JBuzz News January 20, 2013: Deborah Dash Moore: History of Jewish New York takes 2012 National Jewish Book Awards honors

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History of Jewish New York takes 2012 National Jewish Book Awards honors

Source: JTA, 1-20-13

A history of New York Jewry took Jewish book of the year honors in the 2012 National Jewish Book Awards.

The three-volume “City of Promises: A History of the Jews of New York,” published by the New York University Press and edited by Deborah Dash Moore, won the Everett Family Foundation Jewish Book of the Year award, the Jewish Book Council announced Jan. 15….READ MORE

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JBuzz News April 30, 2012: Benzion Netanyahu: Noted historian father of Israel’s prime minister, dies at 102

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Noted historian Benzion Netanyahu, father of Israel’s prime minister, dies at 102

Source: JTA, 4-30-12

Benzion Netanyahu, a noted Jewish historian and Zionist thinker, and the father of Israeli Prime Minister Benjamin Netanyahu, has died.

Netanyahu died early Monday morning at his home in Jerusalem. He was 102.

Benjamin Netanyahu visited his father for the last time on Sunday evening, according to a statement issued Monday from the Prime Minister’s Office.

Netanyahu was born Benzion Mileikowsky in Warsaw in 1910, and immigrated to Mandatory Palestine in 1920.

Netanyahu studied at the David Yellin Teachers’ College and later at the Hebrew University in Jerusalem. His research focused on the history of the medieval Spanish Jewish community and the history of Zionism. Among his books are a biography of Don Isaac Abravanel; a history of the Spanish Marranos; and his major work, “The Origins of the Inquisition in Fifteenth Century Spain.” He also authored “The Founding Fathers of Zionism,” about the lives of the founders of political Zionism — Leon Pinsker, Theodor Herzl, Max Nordau, Israel Zangwill and Ze’ev Jabotinsky.

Netanyahu was the editor in chief of the Hebrew Encyclopedia for more than a decade beginning in the 1950s. He served as a professor of Jewish studies at various universities in the United States, concluding his academic career as professor emeritus at Cornell University.

From his time as a student in Jerusalem, he was involved in public Zionist activities. Netanyahu was a supporter of Ze’ev Jabotinsky and edited a newspaper that also featured Joseph Klausner and poet Uri Tzvi Greenberg on its staff…READ MORE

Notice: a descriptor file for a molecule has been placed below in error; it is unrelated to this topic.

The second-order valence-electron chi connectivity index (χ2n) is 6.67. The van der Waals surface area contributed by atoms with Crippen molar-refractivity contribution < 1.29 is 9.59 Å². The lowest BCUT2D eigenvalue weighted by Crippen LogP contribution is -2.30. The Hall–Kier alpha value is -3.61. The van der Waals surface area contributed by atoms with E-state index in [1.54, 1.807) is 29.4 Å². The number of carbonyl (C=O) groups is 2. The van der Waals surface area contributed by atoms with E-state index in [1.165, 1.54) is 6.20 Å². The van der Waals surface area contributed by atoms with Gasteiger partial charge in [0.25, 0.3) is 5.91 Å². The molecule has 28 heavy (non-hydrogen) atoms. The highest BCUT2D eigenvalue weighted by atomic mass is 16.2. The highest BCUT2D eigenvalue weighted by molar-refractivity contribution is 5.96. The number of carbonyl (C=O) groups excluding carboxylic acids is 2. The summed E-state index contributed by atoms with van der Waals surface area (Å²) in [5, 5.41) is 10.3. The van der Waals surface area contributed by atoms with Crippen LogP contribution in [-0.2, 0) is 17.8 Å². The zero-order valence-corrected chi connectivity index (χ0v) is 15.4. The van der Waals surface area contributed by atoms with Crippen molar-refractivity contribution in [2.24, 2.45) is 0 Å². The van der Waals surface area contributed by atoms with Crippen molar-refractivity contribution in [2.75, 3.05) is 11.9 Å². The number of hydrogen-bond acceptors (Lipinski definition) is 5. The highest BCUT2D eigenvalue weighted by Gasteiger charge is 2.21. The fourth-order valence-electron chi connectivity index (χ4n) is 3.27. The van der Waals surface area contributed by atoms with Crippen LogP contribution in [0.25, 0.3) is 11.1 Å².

JBuzz News April 23, 2012: Todd Endelman: Holocaust victims remembered through music, reflection

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ANN ARBOR: Holocaust victims remembered through music, reflection

Source: Ann Arbor Journal, 4-23-12

Holocaust survivor Henry Brysk shares a photo of his family and the story of an aunt who was killed during World War II. Photo by Chris Nelson.

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Victims of the Holocaust were remembered through prayer, reflection and music on April 19 at the Jewish Community Center in Ann Arbor.

The memorial service, the first of its kind in the Ann Arbor area, was created by a group of Holocaust survivors as a way to keep the memory of the Holocaust alive.

University of Michigan Professor of Judaic Studies, Todd Endelman, gave a keynote address about how the Holocaust is remembered and its effects, so far, on Jewish culture.

Endelman said there are two factions of thought behind Holocaust remembrance. The first is that it is not talked about enough and the second is that it’s talked about too much and has morphed Jewish identity and definition into one of suffering.

The effect of the Holocaust, Endelman said, might be unknown still.

“We don’t know the impact of the Holocaust,” he said. “Maybe because not enough time has passed. Sometimes things are so large, are so horrific, are so transcendent of existing categories of thinking, are so out of the ordinary that it takes a long time for the whole impact to be made.”

Regardless, Endelman said, the important thing for people to do is to be aware.